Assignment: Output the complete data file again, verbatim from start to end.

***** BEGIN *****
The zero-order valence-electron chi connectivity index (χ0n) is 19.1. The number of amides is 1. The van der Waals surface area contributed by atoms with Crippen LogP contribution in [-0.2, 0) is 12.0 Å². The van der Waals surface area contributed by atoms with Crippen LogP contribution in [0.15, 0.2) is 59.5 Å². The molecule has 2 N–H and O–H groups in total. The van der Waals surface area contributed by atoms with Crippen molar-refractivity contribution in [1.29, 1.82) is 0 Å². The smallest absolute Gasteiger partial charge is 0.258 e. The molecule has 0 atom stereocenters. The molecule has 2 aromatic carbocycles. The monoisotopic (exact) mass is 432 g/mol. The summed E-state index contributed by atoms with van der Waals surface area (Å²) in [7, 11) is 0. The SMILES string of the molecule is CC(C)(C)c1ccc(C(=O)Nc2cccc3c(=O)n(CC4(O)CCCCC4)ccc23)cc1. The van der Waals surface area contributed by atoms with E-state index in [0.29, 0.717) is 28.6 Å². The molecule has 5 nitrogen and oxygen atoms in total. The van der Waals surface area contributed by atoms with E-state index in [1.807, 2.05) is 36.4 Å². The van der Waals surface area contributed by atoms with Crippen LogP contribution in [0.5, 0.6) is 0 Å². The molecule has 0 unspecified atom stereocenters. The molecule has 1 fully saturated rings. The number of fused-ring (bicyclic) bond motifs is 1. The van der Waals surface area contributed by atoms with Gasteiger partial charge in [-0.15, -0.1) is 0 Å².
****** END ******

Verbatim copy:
The zero-order valence-electron chi connectivity index (χ0n) is 19.1. The number of amides is 1. The van der Waals surface area contributed by atoms with Crippen LogP contribution in [-0.2, 0) is 12.0 Å². The van der Waals surface area contributed by atoms with Crippen LogP contribution in [0.15, 0.2) is 59.5 Å². The molecule has 2 N–H and O–H groups in total. The van der Waals surface area contributed by atoms with Crippen molar-refractivity contribution in [1.29, 1.82) is 0 Å². The smallest absolute Gasteiger partial charge is 0.258 e. The molecule has 0 atom stereocenters. The molecule has 2 aromatic carbocycles. The monoisotopic (exact) mass is 432 g/mol. The summed E-state index contributed by atoms with van der Waals surface area (Å²) in [7, 11) is 0. The SMILES string of the molecule is CC(C)(C)c1ccc(C(=O)Nc2cccc3c(=O)n(CC4(O)CCCCC4)ccc23)cc1. The van der Waals surface area contributed by atoms with E-state index in [0.29, 0.717) is 28.6 Å². The molecule has 5 nitrogen and oxygen atoms in total. The van der Waals surface area contributed by atoms with E-state index in [1.807, 2.05) is 36.4 Å². The van der Waals surface area contributed by atoms with Crippen LogP contribution in [0.5, 0.6) is 0 Å². The molecule has 0 unspecified atom stereocenters. The molecule has 1 fully saturated rings. The number of fused-ring (bicyclic) bond motifs is 1. The van der Waals surface area contributed by atoms with Gasteiger partial charge in [-0.15, -0.1) is 0 Å².